I made sure my voice was heard as any concerns I had about about one of FE's entrepreneurship projects went unheard. This project has cost the sector £3.5 million... and not a great deal to show for it. (See The Problem with Gazelle)

How was my FELTAG input received? One person ignored me, one person (who I had liaised with for over a year) requested that "we cease communications"; 2 people said they would value my contribution... but never came back to me or responded to any follow up emails.

I have spend the last 2 years trying to make some new ideas work and have had to abandon the plans I was working to because the culture simply wasn't right. (See Leaving FE)

Unity Matters
Culture matters. Unity Matters. Collaboration Matters. These are in short supply between some education stakeholders... check the social media feeds and see what the employer/employee relations are like in Education. There is very little unity or collaboration between educators and politicians.

In my various attempts to make a difference I have been guilty of "Optimism bias." I have myself to blame. I've met MIT's Bill Aulet on three occasions over the last 4 years and each time he's advised me "EdTech is tough." So I was warned... but I have no regrets.

When people judge their chances of experiencing a good outcome - landing a big account, getting promoted, having a successful marriage, making a good financial investment - they estimate their odds to be better than average. When they consider something bad happening, they assume odds lower than what they estimate for others.

Optimism bias inflates over-confidence. It is the reason that 90% of drivers think they're above average behind the wheel of the car. It's why almost all newlyweds believe there is 0 chance of their marriage will end in divorce, even when they know that 50% of marriages self-destruct.

It's the reason new restaurants in big cities continue to open, despite well documented failure rates as high as 90%. Restaurants know the numbers, but they do not think they apply to them. In regarding ourselves, successful people tend to be optimists. (A good thing too. Without it, people wouldn't get married, or plunge their life savings into a startup. A society that doesn't take risks based on optimism is doomed).

But something happens to our optimism when we stop evaluating ourselves and begin evaluating our peers chances of succeeding. We're not as optimistic when we take ourselves out of the equation. In fact, we can become pessimists and cynics. As evidence, gauge your level of optimism when you present one of your cherished ideas in a meeting. It should be high.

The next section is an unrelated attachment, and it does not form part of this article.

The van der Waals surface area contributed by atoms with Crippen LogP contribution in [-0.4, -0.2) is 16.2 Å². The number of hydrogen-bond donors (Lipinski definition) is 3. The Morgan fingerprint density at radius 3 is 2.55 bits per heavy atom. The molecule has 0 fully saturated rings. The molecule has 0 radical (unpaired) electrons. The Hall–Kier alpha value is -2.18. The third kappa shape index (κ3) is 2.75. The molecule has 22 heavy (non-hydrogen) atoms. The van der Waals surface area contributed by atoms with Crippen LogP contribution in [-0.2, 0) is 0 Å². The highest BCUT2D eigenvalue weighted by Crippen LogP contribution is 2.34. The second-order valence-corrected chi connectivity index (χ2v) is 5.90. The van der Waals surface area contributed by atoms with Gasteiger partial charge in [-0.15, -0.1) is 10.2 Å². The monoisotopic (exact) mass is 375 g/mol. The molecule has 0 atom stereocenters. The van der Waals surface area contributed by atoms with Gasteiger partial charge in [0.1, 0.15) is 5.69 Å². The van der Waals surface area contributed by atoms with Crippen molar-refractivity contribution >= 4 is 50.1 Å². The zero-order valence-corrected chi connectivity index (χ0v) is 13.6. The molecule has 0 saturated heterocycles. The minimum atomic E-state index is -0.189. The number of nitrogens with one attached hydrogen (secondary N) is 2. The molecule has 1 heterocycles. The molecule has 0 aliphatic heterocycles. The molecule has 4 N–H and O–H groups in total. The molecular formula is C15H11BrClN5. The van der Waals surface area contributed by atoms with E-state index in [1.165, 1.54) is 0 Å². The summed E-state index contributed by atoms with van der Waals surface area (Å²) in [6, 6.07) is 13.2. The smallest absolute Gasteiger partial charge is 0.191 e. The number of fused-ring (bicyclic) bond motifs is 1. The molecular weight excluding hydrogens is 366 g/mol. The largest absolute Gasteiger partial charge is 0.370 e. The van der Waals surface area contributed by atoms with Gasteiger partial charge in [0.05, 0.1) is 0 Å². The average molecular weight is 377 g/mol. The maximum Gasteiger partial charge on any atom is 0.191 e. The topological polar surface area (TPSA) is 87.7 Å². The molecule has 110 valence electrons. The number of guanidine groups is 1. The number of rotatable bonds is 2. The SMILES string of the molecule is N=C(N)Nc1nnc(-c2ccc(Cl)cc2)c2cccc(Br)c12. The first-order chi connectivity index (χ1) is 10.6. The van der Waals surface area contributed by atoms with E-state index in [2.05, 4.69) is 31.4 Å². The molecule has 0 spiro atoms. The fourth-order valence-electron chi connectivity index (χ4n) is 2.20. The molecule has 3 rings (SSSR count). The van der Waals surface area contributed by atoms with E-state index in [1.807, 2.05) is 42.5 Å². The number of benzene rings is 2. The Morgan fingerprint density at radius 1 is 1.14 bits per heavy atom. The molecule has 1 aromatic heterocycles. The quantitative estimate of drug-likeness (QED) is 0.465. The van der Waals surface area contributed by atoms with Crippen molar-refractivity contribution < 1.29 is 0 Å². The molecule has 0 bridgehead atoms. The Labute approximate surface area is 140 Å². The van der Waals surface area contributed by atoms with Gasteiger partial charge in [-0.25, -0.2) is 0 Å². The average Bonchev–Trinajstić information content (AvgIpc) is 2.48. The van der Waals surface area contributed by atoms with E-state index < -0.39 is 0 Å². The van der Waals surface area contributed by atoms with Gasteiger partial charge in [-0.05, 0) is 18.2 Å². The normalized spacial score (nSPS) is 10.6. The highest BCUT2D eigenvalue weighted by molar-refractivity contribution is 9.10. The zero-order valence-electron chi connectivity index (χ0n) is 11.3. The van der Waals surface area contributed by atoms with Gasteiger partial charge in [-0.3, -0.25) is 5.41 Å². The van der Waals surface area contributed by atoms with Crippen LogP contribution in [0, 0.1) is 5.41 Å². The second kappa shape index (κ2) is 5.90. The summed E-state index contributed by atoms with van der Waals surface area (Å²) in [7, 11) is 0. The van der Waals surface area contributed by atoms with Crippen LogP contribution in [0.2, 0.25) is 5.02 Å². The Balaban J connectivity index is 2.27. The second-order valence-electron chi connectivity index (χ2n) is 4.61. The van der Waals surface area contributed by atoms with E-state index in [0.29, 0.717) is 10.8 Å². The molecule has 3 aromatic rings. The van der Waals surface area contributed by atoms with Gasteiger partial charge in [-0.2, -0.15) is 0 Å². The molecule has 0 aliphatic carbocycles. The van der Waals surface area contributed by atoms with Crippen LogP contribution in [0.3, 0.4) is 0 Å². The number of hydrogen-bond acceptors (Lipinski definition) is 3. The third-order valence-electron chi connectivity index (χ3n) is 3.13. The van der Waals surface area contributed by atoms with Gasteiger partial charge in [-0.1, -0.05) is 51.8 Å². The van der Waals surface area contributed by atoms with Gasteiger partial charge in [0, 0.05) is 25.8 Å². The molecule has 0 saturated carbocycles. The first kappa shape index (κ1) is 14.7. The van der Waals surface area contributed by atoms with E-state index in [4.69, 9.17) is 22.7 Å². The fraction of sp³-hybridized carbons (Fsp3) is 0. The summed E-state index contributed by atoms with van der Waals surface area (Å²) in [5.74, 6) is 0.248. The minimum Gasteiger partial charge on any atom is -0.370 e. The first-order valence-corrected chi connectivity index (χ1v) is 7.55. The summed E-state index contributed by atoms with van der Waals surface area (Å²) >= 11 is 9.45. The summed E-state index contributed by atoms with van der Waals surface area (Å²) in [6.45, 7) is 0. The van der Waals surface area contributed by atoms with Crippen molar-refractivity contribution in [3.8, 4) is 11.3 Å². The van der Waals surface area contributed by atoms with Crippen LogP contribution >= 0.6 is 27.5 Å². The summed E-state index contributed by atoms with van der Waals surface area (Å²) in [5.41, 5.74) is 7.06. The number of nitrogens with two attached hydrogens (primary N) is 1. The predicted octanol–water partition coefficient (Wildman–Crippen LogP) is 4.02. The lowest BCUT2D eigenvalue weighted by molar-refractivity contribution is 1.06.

Compare that to your level of optimism when an arch rival presents his or her best idea in the same meeting. It's probably not as high. Part of this is predictable envy and competitiveness; we don't mind a rival succeeding, but not more than us or at our expense. Part of it is the difficulty in being optimistic about someone else's abilities where we have no control over the outcome. 

But much of it is simply our failure to be generous in extending our optimism to others. That's the downside of "Optimism Bias." We may see everything that could go wrong with the other persons idea while remaining blind to what could go wrong with ours. It's not a quality that we should hang on to.

If we can take the positive spirit inside us toward what we are doing now and extend it to what other people are doing - in other words, make our optimism contagious - then each of us has a better chance of becoming a person who can rise from a setback that might crumble others, a manager who doesn't yield to the standard cynicism and negativity, and a leader whom others will follow. Marshall Goldsmith, Mojo

Newlands Junior College
In my previous post I detailed how a culture of suspicion, mis-trust and cynicism between educators and politicians can lead to good ideas being dismissed (along with bad presentation, questionable implementation and poor roll out)

This poor politician/educator relationship has led to some unfair comparisons with state and charter schools/academies in the US and UK. I don't think it is a fair comparison because one has the autonomy to set the culture, the other I think has too much "history" to foster the right culture.

Untangling this history is a messy business and you'd be forgiven for throwing your hands up and saying "Let's scrap it all and start again." Something that I think both politicians and educators might agree on!

We can see this as Education Secretary, Nicky Morgan, has blocked inspections of Academy Chains while State Educators had #EndOfOfsted trending over the weekend, the source appears to be this article The Entire Schools Inspection Culture is the Problem

But different treatment between academies and other schools will only add to any animosity and comparisons. Just because a charter school has the autonomy to set the culture, this is not to say that they will set the right culture. The wrong culture along with rolling academies out too quickly could be disastrous... as we are already seeing in the UK and US.

However, just because the relations between policy makers and state educators is low due to politicians making questionable decisions... is it fair to be cynical or envious of a new education model?

New & Alternative Edu programme: Isn't that the Reform we are all keen to see?
My plans in UK education have not panned out. I have suffered for the same reasons that educators do. It's been exta-ordinarily difficult for me over the last 4 years... Especially the last 2-3 years.

But am going to take Marshall Goldsmiths' advice regarding "Optimism Bias" and wish Newland's Junior College every success!